Arkansas Sodomy Law Faces State's Highest Court
Data Lounge, May 11, 1999
LITTLE ROCK, AR. -- The Arkansas Supreme Court will hear a case
challenging the state's ban against private, consensual sexual activities between lesbians
and gay men, in a fight gay and lesbian civil rights advocates hope will topple another
sodomy law in the American South.
Conservatives fearful of losing another Sodomy law.
The Lambda Legal Defense and Education Fund said on Friday that it will urge the
Arkansas Supreme Court on May 13 to review the constitutional justification for
prohibiting sex between two adults. The case is being fought on behalf of six gay and
lesbian residents who hope to be instrumental in overturning the law.
"Our clients suffer from a serious and on-going threat of prosecution under the
Arkansas sodomy law," said Lambda Senior Staff Attorney Suzanne B. Goldberg.
"Even when no one is arrested under the law, it still brands lesbian and gay men in
Arkansas as criminals, and puts us at risk of losing our jobs, homes, and custody of our
children," she said. Urging the state high court to reject efforts to have the case, Bryant
v. Picado, thrown out of court, Goldberg said, "Our clients are entitled to seek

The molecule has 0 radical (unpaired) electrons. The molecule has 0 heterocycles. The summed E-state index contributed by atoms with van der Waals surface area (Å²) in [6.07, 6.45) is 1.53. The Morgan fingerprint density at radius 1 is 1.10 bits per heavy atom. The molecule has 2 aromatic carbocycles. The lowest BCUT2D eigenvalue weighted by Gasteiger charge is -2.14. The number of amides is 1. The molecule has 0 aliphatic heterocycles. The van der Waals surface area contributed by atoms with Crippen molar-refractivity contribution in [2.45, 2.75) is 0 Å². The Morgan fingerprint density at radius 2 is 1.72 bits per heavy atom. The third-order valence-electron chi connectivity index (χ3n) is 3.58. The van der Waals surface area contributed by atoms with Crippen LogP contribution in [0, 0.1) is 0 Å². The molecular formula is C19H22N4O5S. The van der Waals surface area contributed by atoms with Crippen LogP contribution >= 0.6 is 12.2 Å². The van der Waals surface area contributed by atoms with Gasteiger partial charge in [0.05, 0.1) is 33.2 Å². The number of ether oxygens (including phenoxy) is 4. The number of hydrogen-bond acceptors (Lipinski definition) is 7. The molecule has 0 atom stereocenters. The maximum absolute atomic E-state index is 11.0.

relief in court from the grave effects of this harmful, irrational law."
The defendants, the Arkansas Attorney General and the Pulaski County Prosecuting
Attorney, are appealing a June 1998 decision by Chancery Court Judge Collins Kilgore
denying their motion to dismiss the case. In his ruling, Judge Kilgore found that because
the plaintiffs "live and suffer harms associated with continuing threats of criminal
prosecution under a constitutionally suspect scheme," there were sufficient grounds
to challenge the law.
The Arkansas sodomy law, which forbids oral and anal sex between two adults of the same
sex, carries a penalty of up to one year in jail and a fine of up to $1000. Because the
law does not apply to the same acts when done by different-sex couples, the plaintiffs
argue that the sodomy ban treats lesbians and gay Arkansans as second-class citizens in
violation of equal protection guarantees and privacy rights under the federal and state
Lambda recently helped to overturn sodomy laws in Georgia, Montana, Tennessee, and
Kentucky, and is also challenging the Texas sodomy law on behalf of two men arrested while
having sex in a private apartment.
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